IN RE: John Desmond O'DRISCOLL

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Court of Appeal, First District, Division 5, California.

 IN RE: John Desmond O'DRISCOLL, Petitioner, On Habeas Corpus.


Decided: May 14, 1987

 James V. Castelli, J. Tony Serra, Denise Anton, Serra, Perelson, Anton, Lichter & Daar, San Francisco, for petitioner. John K. Van de Kamp, State Atty. Gen., Steve White, Chief Asst. Atty. Gen., John H. Sugiyama, Asst. Atty. Gen., Martin S. Kaye, Laurence K. Sullivan, Deputy State Attys. Gen., San Francisco, for respondent.

Petitioner John Desmond O'Driscoll is currently appealing from a municipal court order reinstating him to misdemeanor probation by imposing additional conditions, including 120 days in county jail.   He contends he is entitled to bail on appeal as a matter of right by virtue of Penal Code section 1272, subdivision 2.1  Having failed to convince the municipal court and the Marin County Superior Court, petitioner filed an original petition for writ of habeas corpus which we originally denied summarily.   He then petitioned the Supreme Court, which issued an order to show cause returnable here and cited us to section 1272, subdivision 2 and In re Newbern (1961) 55 Cal.2d 500, 503–504, 11 Cal.Rptr. 547, 360 P.2d 43.

The procedural history is brief.   In 1984 petitioner was convicted of driving under the influence (DUI), a misdemeanor.   We presume, for purposes of this proceeding, that he was placed on three years probation, which included the standard condition that he lead a law-abiding life.2  (Case No. 84–00550.)   On  November 8, 1985, he was charged by complaint with a new DUI offense.  (Case No. 85–12400.)   That same day, the new offense was used as the basis for a petition to revoke petitioner's “probation” in the 1984 case.   The revocation proceeding was calendared to trail the trial of the new offense.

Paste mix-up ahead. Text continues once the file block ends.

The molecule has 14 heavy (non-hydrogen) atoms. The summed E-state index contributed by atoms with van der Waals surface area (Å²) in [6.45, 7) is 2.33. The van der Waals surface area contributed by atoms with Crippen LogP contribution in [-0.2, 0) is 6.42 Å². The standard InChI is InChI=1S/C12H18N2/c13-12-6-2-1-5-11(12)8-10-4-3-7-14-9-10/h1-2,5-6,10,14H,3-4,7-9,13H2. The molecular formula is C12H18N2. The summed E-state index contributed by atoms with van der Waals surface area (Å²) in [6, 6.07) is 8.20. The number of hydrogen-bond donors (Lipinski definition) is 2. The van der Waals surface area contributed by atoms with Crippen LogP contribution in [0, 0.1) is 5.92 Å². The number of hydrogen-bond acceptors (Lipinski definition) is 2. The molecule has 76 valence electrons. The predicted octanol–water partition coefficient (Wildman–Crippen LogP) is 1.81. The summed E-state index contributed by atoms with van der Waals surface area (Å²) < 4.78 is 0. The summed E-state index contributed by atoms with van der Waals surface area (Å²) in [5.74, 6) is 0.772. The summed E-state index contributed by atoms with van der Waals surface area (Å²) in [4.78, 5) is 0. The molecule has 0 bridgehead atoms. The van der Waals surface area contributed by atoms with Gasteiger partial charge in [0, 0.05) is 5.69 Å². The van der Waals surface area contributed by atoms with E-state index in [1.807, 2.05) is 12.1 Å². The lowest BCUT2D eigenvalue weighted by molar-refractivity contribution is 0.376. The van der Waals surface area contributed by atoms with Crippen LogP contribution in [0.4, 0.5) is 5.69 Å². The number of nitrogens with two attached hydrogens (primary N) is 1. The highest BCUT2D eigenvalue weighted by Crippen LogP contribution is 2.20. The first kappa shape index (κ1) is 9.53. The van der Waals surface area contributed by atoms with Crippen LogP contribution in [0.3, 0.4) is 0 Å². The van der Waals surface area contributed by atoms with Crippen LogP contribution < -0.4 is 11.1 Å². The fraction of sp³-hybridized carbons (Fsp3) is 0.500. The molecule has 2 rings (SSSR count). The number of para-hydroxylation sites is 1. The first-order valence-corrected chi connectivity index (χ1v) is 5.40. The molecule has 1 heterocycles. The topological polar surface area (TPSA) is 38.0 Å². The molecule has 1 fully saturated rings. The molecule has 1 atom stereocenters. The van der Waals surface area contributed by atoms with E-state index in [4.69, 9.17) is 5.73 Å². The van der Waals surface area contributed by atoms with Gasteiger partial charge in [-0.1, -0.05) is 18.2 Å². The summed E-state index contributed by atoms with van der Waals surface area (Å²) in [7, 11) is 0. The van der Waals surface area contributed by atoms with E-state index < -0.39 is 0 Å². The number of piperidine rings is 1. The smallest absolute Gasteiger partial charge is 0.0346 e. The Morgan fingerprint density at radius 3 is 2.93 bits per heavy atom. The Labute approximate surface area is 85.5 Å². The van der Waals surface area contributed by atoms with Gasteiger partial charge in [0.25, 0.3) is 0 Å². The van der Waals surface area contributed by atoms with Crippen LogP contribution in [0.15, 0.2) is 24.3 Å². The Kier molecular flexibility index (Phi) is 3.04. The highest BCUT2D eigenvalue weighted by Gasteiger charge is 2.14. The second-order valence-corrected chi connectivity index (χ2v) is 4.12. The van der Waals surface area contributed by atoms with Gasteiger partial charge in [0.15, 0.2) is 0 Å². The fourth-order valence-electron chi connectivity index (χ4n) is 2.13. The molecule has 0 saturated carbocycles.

On November 17, 1986, the new case was tried.   On November 20, the jury declared itself deadlocked and the court declared a mistrial.   The trial judge calendared the revocation petition for December 3, 1986, for further proceedings.   At this hearing, for which no transcript appears in the record, the court apparently summarily revoked probation based on the allegations of the petition and the evidence adduced before it at the abortive trial.   On December 19, 1986, petitioner filed a notice of appeal from this order, describing it as an order revoking probation “and sentence entered”.

This notice, as petitioner admits, was premature because the trial court had not yet imposed sentence.   On January 26, 1987, the court held a revocation hearing, at which time it received the probation officer's report and recommendation regarding revocation or modification of probation.   At this hearing the trial court “reinstated” petitioner to probation subject to, inter alia, a jail term of 120 days.   Petitioner filed an amended notice of appeal from this order on February 20, 1987.   He then sought, and was denied, bail pending his appeal.